Wilt diseases affect trees’ ability to transport water and other materials. This results in moisture stress that leads to wilting. Although water may be plentiful, the vessels that carry it within the tree are clogged up by the action of the disease causing organisms. Wilt diseases can be introduced into trees by insects or by spores gaining entrance through wounds or root grafts. Once infected, a tree may die gradually or suddenly depending on the nature of the disease and the vigor of the tree before infection. A common wilt affecting elm trees in Georgia is Dutch elm disease.
The fungus that causes Dutch elm disease (DED), Ophiostoma ulmi, was introduced into the United States many years ago. It was first identified in Atlanta, Georgia in 1967. This disease affects all native elm species. The earliest symptoms are wilting, curling and yellowing of leaves on one or more branches, followed by leaf fall and death of the branches. Trees of all ages can be affected. Trees may die within a few weeks of the onset of symptoms or may die a limb at a time over a period of a year or more. The springwood of the last annual ring of an infected tree shows in cross section as a dark brown ring or as a series of dark dots (Figure 127). The only sure way of identification of the disease is by culturing the fungus in the lab from wood samples taken from infected trees.
DED is transmitted to healthy trees by two species of bark beetles: the smaller European elm bark beetle, Scolytus multistriatus, and the native elm bark beetle, Hylurgopinus rufipes (Figure 128). Both beetles breed in dead and dying elms. Upon emergence from infected trees, the adult beetles will seek out a healthy tree and begin to nibble in the crotches of twigs, thereby, inoculating the tree with the fungus.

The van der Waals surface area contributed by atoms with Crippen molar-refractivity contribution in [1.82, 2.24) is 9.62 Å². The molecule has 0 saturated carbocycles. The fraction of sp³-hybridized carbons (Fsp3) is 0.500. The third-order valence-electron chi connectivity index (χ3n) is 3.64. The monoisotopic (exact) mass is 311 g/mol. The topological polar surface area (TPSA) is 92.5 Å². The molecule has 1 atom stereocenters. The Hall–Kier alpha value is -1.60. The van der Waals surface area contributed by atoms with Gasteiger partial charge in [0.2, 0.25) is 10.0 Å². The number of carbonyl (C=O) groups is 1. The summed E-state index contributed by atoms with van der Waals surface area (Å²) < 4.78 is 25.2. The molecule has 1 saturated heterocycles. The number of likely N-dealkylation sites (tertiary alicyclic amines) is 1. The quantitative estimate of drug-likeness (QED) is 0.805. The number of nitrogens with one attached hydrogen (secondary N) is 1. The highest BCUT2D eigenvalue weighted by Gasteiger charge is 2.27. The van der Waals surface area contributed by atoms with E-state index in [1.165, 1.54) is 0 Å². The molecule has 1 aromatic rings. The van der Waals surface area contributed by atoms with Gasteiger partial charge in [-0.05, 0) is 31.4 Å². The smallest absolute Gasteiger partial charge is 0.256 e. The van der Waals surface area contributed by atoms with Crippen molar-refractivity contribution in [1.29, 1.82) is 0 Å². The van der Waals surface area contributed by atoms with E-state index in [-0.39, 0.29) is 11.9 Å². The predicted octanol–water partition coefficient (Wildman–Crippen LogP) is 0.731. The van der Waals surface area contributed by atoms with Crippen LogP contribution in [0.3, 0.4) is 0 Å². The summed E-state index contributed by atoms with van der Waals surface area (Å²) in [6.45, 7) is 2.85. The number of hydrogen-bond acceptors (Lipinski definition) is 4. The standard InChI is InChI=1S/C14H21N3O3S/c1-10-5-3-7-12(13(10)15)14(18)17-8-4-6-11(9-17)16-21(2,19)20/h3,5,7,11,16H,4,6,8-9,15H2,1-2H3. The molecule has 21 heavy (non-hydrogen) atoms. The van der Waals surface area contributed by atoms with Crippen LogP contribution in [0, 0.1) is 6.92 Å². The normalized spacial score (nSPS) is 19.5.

Native elm species that are infected usually cannot be saved when more than 5 percent of the branches are dying. Pruning out the dying branches followed by the use of a systemic fungicide are the best methods of controlling the disease in trees having 5 percent or less branch wilting. Removing dead or dying trees can protect healthy elms. This eliminates potential breeding sites for the beetles that carry the fungus. Trenching can prevent transmission of the disease through common root systems.
Uninfested trees can be sprayed with an insecticide to prevent the beetles from feeding but the chemical registered for this purpose is a restricted pesticide and can be applied only by a licensed pest control person.
Some of the Asian and European elms are moderately resistant to the disease and should be favored over the native species.
Elm yellows (formerly known as elm phloem necrosis) is caused by a micoplasmalike organism (MLO) and is often confused with Dutch elm disease. With elm yellows all of the branches are affected at once. Infected phloem tissues turn a tan or brown color and when placed in a vial for a few minutes will produce a wintergreen odor. The disease is transmitted by the white-banded leafhopper. Some success in suppressing elm yellows has been achieved by the use of tetracycline antibiotics injected into trees and trenching to prevent the spread through root grafts.
Three other wilt diseases that should be mentioned are mimosa wilt, Fusarium oxysporum, persimmon wilt, Acromonium diospyri, and oak wilt, Ceratocystis fagacearum.
Mimosa wilt is common throughout the range of mimosa and is a very serious disease. A few wilt resistant mimosa selections have been propagated to a limited extent.
Persimmon wilt has devastated persimmon trees in ten states from Tennessee and North Carolina, south to the Gulf, and west to Texas. The disease enters healthy trees via wounds. Diseased trees should be removed and destroyed to prevent the disease from spreading. Insects that may spread the disease to healthy trees often attack drought stricken trees.
Oak wilt has not been positively identified in Georgia, but it is present in South Carolina, North Carolina, Tennessee, Virginia, Kentucky and Texas. Species of the red oak group are the most susceptible. It probably occurs in Georgia but just hasn’t been detected.